In other words, a surge of Republican enthusiasm isn’t enough for Republicans in districts where:

  1. Democratic enthusiasm is also higher than ever
  2. independent women voters are breaking against them by 15 points.

And, here’s the thing, guess where a lot of these independent women live; in these suburban swing districts that will determine House control. There is a reason why almost half of the 29 GOP-held seats in Toss Up are suburban districts.

In fact, an interesting dynamic to watch on November 6 is the number of Republican-held seats Democrats win in districts that were carried by Romney in 2012 and Clinton in 2016 vs. those that Obama won in 2012, but Trump carried in 2016.

All of the 13 Romney/Clinton districts are in the suburbs, including some of the wealthiest and most highly educated districts in the country (IL-06, TX-32, KS-03, VA-10). All are currently sitting in Toss-Up or worse.

Meanwhile, the Obama/Trump districts are in the more rural, less highly educated and less affluent districts in the midwest (IL-12, MN-02 ), and upper northeast (ME-02 and NY-21). But, of those 12 GOP-held districts, only eight are in toss-up are worse. The other four - all on Long Island or in upstate New York, are in the Lean or Likely Republican category. Trump does not carry the same drag in these CDs that he does in the Romney/Clinton ones. Take a look at Rep. Elise Stefanik in the upstate New York 21st district. Obama carried this district by 6 points in 2012, but Trump won it by 14 points in 2016. Stefanik includes a shot of Trump campaigning with her in a recent campaign ad.  That’s not something you will see the Republicans in the Romney/Clinton CD’s doing.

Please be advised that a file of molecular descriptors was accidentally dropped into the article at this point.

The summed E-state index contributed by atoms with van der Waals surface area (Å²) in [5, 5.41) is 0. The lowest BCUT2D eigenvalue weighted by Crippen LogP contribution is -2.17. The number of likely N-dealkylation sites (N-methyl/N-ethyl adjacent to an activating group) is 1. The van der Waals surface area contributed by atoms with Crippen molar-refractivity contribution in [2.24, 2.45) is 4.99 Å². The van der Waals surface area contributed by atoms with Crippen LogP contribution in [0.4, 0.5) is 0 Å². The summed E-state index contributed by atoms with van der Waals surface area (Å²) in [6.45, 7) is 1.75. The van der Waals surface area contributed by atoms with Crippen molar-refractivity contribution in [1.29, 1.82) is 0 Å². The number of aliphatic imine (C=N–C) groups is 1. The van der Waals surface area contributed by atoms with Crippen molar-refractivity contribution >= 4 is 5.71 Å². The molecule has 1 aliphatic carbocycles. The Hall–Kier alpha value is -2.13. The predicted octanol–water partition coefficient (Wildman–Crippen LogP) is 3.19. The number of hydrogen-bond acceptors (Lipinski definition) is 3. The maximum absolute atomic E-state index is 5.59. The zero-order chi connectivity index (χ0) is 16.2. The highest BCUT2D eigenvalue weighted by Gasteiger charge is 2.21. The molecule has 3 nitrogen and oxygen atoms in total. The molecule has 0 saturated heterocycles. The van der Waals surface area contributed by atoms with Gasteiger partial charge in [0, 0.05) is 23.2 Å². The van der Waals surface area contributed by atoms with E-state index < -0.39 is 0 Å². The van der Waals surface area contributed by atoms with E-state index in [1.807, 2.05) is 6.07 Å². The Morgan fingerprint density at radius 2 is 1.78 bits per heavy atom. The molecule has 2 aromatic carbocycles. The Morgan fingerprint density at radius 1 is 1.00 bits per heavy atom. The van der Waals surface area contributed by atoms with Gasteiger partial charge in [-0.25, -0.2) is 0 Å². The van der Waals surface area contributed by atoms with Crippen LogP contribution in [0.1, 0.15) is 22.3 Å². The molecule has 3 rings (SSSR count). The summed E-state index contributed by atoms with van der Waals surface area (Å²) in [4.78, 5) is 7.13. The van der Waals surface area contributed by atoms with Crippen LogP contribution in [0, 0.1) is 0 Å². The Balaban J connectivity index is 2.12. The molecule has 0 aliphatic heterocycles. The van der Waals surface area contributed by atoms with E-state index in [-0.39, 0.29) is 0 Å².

One of the reasons it’s so fun to cover politics is that every election is unique. Sure, there are themes and patterns that carry through from one election to the next. But, patterns are different from actual results. Trump’s polarizing presidency has engaged his base in a way that is similar to what we saw in 2016. Many underestimated it then and as such are overestimating it now. The reaction to this polarization from Democrats and independents is bigger - and stronger - than it was in 2016.

This year also has a lot of similarities to 2006, as Republican incumbents who easily carried their CDs just two years earlier, are getting pulled under by an unpopular president. But, back then, Democrats were picking up seats in rural/blue collar country (southeastern Ohio, western North Carolina and southern Indiana) and coming up short in suburban Philadelphia, Chicago and Connecticut. This year, however, those suburbs are more vulnerable than ever, while Democrats are more likely to fall short in the blue collar/rural districts that Obama carried back in 2012.

Image: Protest of the confirmation of Brett Kavanaugh to the Supreme Court, Saturday, Oct. 6, 2018 Credit: AP Photo/Jacquelyn Martin